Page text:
After watching the oddly-titled San Andreas, I can only surmise that this movie should have been renamed The Rock Versus Earthquakes.
This review contains spoilers but who cares.
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San Andreas follows Ray: a helicopter rescue pilot for the Los Angeles Fire Department, played by Dwayne "The Rock" Johnson. After a series of earthquakes in Southern California, Ray meets up with his wife, Emma (Carla Gugino) and they travel north to San Francisco to rescue their daughter, Blake (Alexandra Daddario).
San Andreas follows the standard disaster movie format. The story centres around a family split up around the disaster area and cuts back and forth between them trying to find each other and the team of scientists who are able to predict these natural events.
Former Lost showrunner turned San Andreas screenwriter, Carlton Cuse, attempts to subvert genre tropes here and there to keep it interesting. It's a largely vain attempt to be clever inside a genre that has been done to death in Hollywood, but it's not entirely unwelcome.
Most of these attempts are fairly unremarkable, but one thing I will say is that women are fairly well represented in San Andreas. It would have been pretty easy to follow standard action movie formulae and had all the Hollywood Tough Guys save the damsels from the end of the world, but that's not the case in this film. It's no Mad Max: Fury Road, but there are some bad-ass ladies in San Andreas.
Alexandra Daddario's daughter character (Blake) starts out as a helpless damsel, but quickly establishes herself as the hero in her corner of the film, saving the two guys she's with from countless perils. Carla Gugino's wife character (Emma) tells her new boyfriend to go and fuck himself after he abandons Blake, and she essentially saves herself from a collapsing building like a total badass.
Despite the fact that the story is glaringly unoriginal, it's still worth going to see for the same reason that I keep watching movies like 2012, The Day After Tomorrow and Into The Storm: the special effects are awesome.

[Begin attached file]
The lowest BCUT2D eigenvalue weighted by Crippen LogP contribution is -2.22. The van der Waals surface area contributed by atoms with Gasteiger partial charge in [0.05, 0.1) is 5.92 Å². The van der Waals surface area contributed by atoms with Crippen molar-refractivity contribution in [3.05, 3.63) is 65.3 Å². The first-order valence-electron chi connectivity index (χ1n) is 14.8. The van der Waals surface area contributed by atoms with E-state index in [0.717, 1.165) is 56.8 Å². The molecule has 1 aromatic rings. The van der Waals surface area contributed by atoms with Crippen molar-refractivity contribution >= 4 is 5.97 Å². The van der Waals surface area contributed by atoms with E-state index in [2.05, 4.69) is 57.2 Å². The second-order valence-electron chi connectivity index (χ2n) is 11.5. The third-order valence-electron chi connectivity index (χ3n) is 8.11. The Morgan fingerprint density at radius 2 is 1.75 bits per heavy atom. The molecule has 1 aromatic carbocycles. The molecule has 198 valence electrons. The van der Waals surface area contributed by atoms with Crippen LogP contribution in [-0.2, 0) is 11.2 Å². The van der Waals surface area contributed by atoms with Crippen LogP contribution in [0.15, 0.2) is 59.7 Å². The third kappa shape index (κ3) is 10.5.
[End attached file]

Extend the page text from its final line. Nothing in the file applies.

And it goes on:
The effects team literally tore California's major landmarks apart for San Andreas. An earthquake levels Los Angeles, a plate shift sees the Californian countryside torn asunder, and San Francisco is not only levelled by quakes but also decimated by a massive tsunami. Like, decimated.
I think the reason that I like San Andreas more than films like 2012 and The Day After Tomorrow is because it at least pretends to have a grounding in science. Sure, it's still extreme science, but it's science nevertheless. Quakes are on the front page of almost every news website in the world recently given the devastating events happening in Nepal, Chile and New Zealand, and Californians constantly live under the cloud of the next "Big One" literally shaking their world apart.
Earthquakes are also scarier than random walls of water or stupid Mayan nonsense, because there's nowhere to run. You can't go inside to hide from a quake, and you're no safer outside. And because the film's science team sets up the fact that the ferocious quakes can strike at any moment, you're almost guaranteed a quake every five minutes to drive the plot forward.
Don't go and watch San Andreas for the story. You'll hate it that way, only because you've seen it about 14 times before. Go and watch San Andreas to see California get fucked up on film. The effects are insane and the action is great.
San Andreas is in theatres now.
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